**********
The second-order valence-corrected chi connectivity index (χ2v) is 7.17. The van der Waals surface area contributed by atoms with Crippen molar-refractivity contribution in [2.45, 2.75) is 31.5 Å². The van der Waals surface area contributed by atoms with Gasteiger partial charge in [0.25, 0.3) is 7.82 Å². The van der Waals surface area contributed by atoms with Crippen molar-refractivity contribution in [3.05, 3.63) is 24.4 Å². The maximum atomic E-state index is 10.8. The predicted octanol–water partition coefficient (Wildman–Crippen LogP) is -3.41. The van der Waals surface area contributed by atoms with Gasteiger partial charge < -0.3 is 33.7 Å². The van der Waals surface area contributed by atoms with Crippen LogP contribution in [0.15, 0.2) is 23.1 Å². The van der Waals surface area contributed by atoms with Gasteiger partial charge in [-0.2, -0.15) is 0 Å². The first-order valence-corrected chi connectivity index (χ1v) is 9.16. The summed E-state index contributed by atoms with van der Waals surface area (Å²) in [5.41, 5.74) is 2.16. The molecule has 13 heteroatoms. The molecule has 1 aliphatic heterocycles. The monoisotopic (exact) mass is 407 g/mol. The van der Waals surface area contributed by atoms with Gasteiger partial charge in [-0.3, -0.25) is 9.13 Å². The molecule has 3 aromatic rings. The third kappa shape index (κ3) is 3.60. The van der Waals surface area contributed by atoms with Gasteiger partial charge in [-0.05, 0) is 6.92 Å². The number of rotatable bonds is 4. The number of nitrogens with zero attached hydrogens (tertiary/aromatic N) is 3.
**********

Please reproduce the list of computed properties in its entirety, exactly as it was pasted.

The second-order valence-corrected chi connectivity index (χ2v) is 7.17. The van der Waals surface area contributed by atoms with Crippen molar-refractivity contribution in [2.45, 2.75) is 31.5 Å². The van der Waals surface area contributed by atoms with Gasteiger partial charge in [0.25, 0.3) is 7.82 Å². The van der Waals surface area contributed by atoms with Crippen molar-refractivity contribution in [3.05, 3.63) is 24.4 Å². The maximum atomic E-state index is 10.8. The predicted octanol–water partition coefficient (Wildman–Crippen LogP) is -3.41. The van der Waals surface area contributed by atoms with Gasteiger partial charge < -0.3 is 33.7 Å². The van der Waals surface area contributed by atoms with Crippen LogP contribution in [0.15, 0.2) is 23.1 Å². The van der Waals surface area contributed by atoms with Gasteiger partial charge in [-0.2, -0.15) is 0 Å². The first-order valence-corrected chi connectivity index (χ1v) is 9.16. The summed E-state index contributed by atoms with van der Waals surface area (Å²) in [5.41, 5.74) is 2.16. The molecule has 13 heteroatoms. The molecule has 1 aliphatic heterocycles. The monoisotopic (exact) mass is 407 g/mol. The van der Waals surface area contributed by atoms with Gasteiger partial charge in [-0.3, -0.25) is 9.13 Å². The molecule has 3 aromatic rings. The third kappa shape index (κ3) is 3.60. The van der Waals surface area contributed by atoms with Gasteiger partial charge in [-0.05, 0) is 6.92 Å². The number of rotatable bonds is 4. The number of nitrogens with zero attached hydrogens (tertiary/aromatic N) is 3.